The baseball pictured above, from the author’s collection, was pitched by Julio Teheran to Tanner Roark in the sixth inning. When acquiring a ball from this game she chose this one because these were the two pitchers who faced the most batters for each team.
In addition to the sources cited in the Notes, I referred to the MLB.TV recording of the game at MLB.com, the call of the game on radio station 106.7 FM, Washington, D. C., and the game box scores at Baseball-Reference.com and Retrosheet.org.
1 The mlb.com box score shows all runs allowed by A.J. Cole and Julio Teheran as earned, but both sets of announcers’ calls, the online record accompanying the recorded game, and the Baseball-Reference.com and Retrosheet.org box scores are consistent with this account. Cole allowed 9 runs, 4 earned; Teheran allowed 7 runs, 3 earned.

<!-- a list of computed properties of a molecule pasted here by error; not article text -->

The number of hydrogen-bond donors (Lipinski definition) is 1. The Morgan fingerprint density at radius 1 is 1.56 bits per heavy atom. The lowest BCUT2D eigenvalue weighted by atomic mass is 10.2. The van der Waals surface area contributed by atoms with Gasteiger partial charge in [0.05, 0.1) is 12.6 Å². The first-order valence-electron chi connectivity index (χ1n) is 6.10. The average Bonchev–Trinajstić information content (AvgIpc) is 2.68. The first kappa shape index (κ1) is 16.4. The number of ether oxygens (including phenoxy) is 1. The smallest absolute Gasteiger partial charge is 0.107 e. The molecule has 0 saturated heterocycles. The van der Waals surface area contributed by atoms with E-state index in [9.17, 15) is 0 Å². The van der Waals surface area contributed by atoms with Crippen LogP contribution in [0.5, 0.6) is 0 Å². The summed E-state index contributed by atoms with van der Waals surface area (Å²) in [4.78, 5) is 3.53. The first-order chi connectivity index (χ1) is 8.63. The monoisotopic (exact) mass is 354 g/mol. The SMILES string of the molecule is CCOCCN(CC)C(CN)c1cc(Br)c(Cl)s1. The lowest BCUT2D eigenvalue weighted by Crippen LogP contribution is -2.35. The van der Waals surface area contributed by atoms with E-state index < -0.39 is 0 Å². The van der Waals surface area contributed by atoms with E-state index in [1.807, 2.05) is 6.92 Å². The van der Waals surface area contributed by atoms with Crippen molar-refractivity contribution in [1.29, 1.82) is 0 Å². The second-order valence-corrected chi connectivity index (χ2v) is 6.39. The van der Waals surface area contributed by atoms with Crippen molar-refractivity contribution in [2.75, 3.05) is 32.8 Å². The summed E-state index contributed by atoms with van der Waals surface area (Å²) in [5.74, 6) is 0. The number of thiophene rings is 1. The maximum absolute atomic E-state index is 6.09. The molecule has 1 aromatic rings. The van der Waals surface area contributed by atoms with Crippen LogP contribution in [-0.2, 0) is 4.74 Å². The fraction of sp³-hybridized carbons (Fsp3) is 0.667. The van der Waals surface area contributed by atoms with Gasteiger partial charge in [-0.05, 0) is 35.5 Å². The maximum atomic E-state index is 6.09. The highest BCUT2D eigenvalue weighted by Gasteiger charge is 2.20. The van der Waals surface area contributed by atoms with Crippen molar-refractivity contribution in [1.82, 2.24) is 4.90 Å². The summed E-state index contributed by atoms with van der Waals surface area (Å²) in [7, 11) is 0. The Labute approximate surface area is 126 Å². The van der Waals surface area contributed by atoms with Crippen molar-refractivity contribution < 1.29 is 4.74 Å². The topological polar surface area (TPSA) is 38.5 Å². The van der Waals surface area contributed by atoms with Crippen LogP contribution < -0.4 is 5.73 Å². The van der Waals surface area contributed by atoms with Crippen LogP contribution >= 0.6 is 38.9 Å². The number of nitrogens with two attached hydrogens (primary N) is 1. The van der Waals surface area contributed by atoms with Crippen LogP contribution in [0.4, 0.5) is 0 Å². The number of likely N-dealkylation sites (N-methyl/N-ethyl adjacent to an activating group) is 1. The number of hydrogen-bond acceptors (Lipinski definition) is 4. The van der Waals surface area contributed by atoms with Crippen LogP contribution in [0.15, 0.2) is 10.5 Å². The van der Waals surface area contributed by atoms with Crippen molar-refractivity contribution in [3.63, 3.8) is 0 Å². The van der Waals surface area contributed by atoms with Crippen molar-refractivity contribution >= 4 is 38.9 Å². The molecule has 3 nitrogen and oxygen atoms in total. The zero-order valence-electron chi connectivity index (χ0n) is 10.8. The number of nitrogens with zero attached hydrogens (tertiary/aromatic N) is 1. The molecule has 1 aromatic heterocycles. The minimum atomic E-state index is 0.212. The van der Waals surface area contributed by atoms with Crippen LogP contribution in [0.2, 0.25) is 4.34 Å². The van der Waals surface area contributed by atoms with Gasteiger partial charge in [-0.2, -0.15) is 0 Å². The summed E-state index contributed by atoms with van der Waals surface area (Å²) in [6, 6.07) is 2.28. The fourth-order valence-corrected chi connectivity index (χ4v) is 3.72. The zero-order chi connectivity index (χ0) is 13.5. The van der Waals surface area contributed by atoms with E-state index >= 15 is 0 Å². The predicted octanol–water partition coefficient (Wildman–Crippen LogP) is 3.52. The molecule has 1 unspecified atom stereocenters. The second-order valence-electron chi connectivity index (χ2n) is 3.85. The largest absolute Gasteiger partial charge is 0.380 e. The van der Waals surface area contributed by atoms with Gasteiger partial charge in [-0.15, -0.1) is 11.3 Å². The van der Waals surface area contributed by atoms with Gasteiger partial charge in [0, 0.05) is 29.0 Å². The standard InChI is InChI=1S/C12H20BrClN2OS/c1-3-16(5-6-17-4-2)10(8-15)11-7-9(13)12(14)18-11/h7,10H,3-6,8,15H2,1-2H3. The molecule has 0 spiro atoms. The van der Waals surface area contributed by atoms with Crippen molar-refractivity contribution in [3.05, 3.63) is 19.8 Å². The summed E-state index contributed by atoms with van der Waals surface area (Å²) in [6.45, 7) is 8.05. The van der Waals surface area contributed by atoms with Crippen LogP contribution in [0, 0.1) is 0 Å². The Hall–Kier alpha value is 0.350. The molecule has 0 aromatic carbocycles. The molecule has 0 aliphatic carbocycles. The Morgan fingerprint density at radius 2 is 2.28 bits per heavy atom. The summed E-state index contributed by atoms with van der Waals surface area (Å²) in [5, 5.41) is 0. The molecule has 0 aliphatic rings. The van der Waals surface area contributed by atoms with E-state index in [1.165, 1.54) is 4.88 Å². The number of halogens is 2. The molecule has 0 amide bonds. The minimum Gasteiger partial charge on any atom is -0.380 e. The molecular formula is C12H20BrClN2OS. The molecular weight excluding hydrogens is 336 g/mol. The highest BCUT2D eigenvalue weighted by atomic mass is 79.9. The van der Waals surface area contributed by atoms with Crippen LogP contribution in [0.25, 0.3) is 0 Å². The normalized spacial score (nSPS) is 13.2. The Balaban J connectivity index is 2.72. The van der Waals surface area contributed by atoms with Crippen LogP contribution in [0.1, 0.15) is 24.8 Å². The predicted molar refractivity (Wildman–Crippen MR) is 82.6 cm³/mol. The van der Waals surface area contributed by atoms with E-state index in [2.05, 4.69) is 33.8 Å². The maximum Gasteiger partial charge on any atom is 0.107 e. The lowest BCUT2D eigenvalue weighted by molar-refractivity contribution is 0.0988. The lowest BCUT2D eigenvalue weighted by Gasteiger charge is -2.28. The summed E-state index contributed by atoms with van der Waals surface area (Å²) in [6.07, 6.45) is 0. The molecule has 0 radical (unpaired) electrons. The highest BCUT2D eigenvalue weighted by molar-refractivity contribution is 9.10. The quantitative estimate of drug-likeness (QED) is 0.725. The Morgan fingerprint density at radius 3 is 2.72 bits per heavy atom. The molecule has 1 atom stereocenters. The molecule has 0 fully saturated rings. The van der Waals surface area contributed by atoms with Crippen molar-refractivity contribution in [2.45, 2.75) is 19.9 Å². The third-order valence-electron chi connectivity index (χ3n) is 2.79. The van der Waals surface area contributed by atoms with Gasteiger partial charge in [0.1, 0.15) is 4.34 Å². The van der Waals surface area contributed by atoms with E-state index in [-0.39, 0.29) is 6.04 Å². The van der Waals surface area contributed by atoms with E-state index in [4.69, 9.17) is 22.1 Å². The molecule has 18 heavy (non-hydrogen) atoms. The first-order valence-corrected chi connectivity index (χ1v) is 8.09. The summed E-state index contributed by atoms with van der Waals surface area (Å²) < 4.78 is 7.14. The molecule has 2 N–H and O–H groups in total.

4 Uggla had been released by Atlanta on July 18, 2014, then signed three days later by San Francisco. Released by San Francisco less than a month later (August 7), he was signed by Washington on December 26, 2014.
5 Chelsea Janes, “Career in the Balance: Dan Uggla, Cut by Braves, Hopes to Stick With Nats,” Washington Post, February 27, 2015, washingtonpost.com/sports/nationals/career-in-the-balance-dan-uggla-cut-by-braves-hopes-to-stick-with-nats/2015/02/27/8faff33e-be8a-11e4-b274-e5209a3bc9a9_story.html?postshare=9681425115257256&utm_term=.83f5be4d9901.
6 This was the first time the chocolate sauce celebration occurred. It continued throughout the Nationals’ 2015 season. . Scott Allen, “Max Scherzer Explains the Nats’ Chocolate Syrup Celebration,” Washington Post, May 14, 2015, washingtonpost.com/news/dc-sports-bog/wp/2015/05/14/max-scherzer-explains-the-nats-chocolate-syrup-celebration/?utm_term=.1bc36095af42#comments.
8 Chelsea Janes, “In a flash, Nationals spring to life,” Washington Post, April 28, 2017, washingtonpost.com, accessed November 2, 2017.
10 Bob Carpenter, Washington TV announcer, on game broadcast; Janes, “In a flash.”